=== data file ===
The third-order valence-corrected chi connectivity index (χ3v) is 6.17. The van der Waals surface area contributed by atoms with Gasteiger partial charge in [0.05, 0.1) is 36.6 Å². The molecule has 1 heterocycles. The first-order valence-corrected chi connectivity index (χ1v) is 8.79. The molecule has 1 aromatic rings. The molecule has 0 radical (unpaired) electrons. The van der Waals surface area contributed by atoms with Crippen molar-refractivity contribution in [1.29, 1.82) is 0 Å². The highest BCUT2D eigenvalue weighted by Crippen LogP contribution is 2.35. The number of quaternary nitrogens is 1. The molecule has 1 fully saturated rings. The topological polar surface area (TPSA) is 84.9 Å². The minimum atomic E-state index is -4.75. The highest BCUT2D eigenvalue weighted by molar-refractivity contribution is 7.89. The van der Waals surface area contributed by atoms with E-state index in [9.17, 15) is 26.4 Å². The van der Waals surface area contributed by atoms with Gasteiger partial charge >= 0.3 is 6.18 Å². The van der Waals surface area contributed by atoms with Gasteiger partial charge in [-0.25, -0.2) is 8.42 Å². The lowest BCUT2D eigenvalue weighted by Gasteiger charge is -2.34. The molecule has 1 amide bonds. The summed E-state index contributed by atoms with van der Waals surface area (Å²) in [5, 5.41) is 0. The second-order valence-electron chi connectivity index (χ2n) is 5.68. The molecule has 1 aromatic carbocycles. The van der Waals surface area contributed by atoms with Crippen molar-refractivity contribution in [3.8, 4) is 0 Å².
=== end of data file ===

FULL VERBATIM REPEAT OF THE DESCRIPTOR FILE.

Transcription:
The third-order valence-corrected chi connectivity index (χ3v) is 6.17. The van der Waals surface area contributed by atoms with Gasteiger partial charge in [0.05, 0.1) is 36.6 Å². The molecule has 1 heterocycles. The first-order valence-corrected chi connectivity index (χ1v) is 8.79. The molecule has 1 aromatic rings. The molecule has 0 radical (unpaired) electrons. The van der Waals surface area contributed by atoms with Crippen molar-refractivity contribution in [1.29, 1.82) is 0 Å². The highest BCUT2D eigenvalue weighted by Crippen LogP contribution is 2.35. The number of quaternary nitrogens is 1. The molecule has 1 fully saturated rings. The topological polar surface area (TPSA) is 84.9 Å². The minimum atomic E-state index is -4.75. The highest BCUT2D eigenvalue weighted by molar-refractivity contribution is 7.89. The van der Waals surface area contributed by atoms with E-state index in [9.17, 15) is 26.4 Å². The van der Waals surface area contributed by atoms with Gasteiger partial charge >= 0.3 is 6.18 Å². The van der Waals surface area contributed by atoms with Gasteiger partial charge in [-0.25, -0.2) is 8.42 Å². The lowest BCUT2D eigenvalue weighted by Gasteiger charge is -2.34. The molecule has 1 amide bonds. The summed E-state index contributed by atoms with van der Waals surface area (Å²) in [5, 5.41) is 0. The second-order valence-electron chi connectivity index (χ2n) is 5.68. The molecule has 1 aromatic carbocycles. The van der Waals surface area contributed by atoms with Crippen molar-refractivity contribution in [3.8, 4) is 0 Å².